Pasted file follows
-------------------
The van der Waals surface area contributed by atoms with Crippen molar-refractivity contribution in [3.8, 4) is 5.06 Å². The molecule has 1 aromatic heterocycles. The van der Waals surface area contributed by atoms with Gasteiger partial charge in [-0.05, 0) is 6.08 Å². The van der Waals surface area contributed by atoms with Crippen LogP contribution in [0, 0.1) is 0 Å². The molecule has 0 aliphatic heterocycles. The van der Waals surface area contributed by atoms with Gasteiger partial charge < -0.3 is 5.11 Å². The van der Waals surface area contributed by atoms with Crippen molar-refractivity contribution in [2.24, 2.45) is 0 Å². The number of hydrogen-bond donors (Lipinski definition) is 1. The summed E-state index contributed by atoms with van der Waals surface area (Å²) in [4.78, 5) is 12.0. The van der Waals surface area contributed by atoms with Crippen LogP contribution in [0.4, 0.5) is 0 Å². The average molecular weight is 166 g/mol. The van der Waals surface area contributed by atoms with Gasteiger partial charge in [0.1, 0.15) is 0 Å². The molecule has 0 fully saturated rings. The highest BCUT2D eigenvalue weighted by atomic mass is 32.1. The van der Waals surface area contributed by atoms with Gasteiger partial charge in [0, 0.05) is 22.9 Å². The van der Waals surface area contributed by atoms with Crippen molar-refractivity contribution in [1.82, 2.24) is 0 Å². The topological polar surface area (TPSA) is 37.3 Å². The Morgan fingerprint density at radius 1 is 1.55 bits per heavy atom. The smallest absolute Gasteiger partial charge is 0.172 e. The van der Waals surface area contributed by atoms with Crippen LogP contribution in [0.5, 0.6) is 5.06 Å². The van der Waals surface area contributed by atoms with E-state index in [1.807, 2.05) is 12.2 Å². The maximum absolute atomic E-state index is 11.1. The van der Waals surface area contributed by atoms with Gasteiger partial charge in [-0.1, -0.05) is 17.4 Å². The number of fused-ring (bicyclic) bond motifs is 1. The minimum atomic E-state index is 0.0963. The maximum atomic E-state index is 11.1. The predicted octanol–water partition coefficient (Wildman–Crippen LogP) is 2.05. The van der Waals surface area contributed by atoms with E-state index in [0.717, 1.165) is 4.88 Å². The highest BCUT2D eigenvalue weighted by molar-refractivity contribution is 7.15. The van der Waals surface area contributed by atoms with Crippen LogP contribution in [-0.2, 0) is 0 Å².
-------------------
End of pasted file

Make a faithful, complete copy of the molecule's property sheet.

The van der Waals surface area contributed by atoms with Crippen molar-refractivity contribution in [3.8, 4) is 5.06 Å². The molecule has 1 aromatic heterocycles. The van der Waals surface area contributed by atoms with Gasteiger partial charge in [-0.05, 0) is 6.08 Å². The van der Waals surface area contributed by atoms with Crippen LogP contribution in [0, 0.1) is 0 Å². The molecule has 0 aliphatic heterocycles. The van der Waals surface area contributed by atoms with Gasteiger partial charge < -0.3 is 5.11 Å². The van der Waals surface area contributed by atoms with Crippen molar-refractivity contribution in [2.24, 2.45) is 0 Å². The number of hydrogen-bond donors (Lipinski definition) is 1. The summed E-state index contributed by atoms with van der Waals surface area (Å²) in [4.78, 5) is 12.0. The van der Waals surface area contributed by atoms with Crippen LogP contribution in [0.4, 0.5) is 0 Å². The average molecular weight is 166 g/mol. The van der Waals surface area contributed by atoms with Gasteiger partial charge in [0.1, 0.15) is 0 Å². The molecule has 0 fully saturated rings. The highest BCUT2D eigenvalue weighted by atomic mass is 32.1. The van der Waals surface area contributed by atoms with Gasteiger partial charge in [0, 0.05) is 22.9 Å². The van der Waals surface area contributed by atoms with Crippen molar-refractivity contribution in [1.82, 2.24) is 0 Å². The topological polar surface area (TPSA) is 37.3 Å². The Morgan fingerprint density at radius 1 is 1.55 bits per heavy atom. The smallest absolute Gasteiger partial charge is 0.172 e. The van der Waals surface area contributed by atoms with Crippen LogP contribution in [0.5, 0.6) is 5.06 Å². The van der Waals surface area contributed by atoms with E-state index in [1.807, 2.05) is 12.2 Å². The maximum absolute atomic E-state index is 11.1. The van der Waals surface area contributed by atoms with Gasteiger partial charge in [-0.1, -0.05) is 17.4 Å². The number of fused-ring (bicyclic) bond motifs is 1. The minimum atomic E-state index is 0.0963. The maximum atomic E-state index is 11.1. The predicted octanol–water partition coefficient (Wildman–Crippen LogP) is 2.05. The van der Waals surface area contributed by atoms with E-state index in [0.717, 1.165) is 4.88 Å². The highest BCUT2D eigenvalue weighted by molar-refractivity contribution is 7.15. The van der Waals surface area contributed by atoms with Crippen LogP contribution in [-0.2, 0) is 0 Å².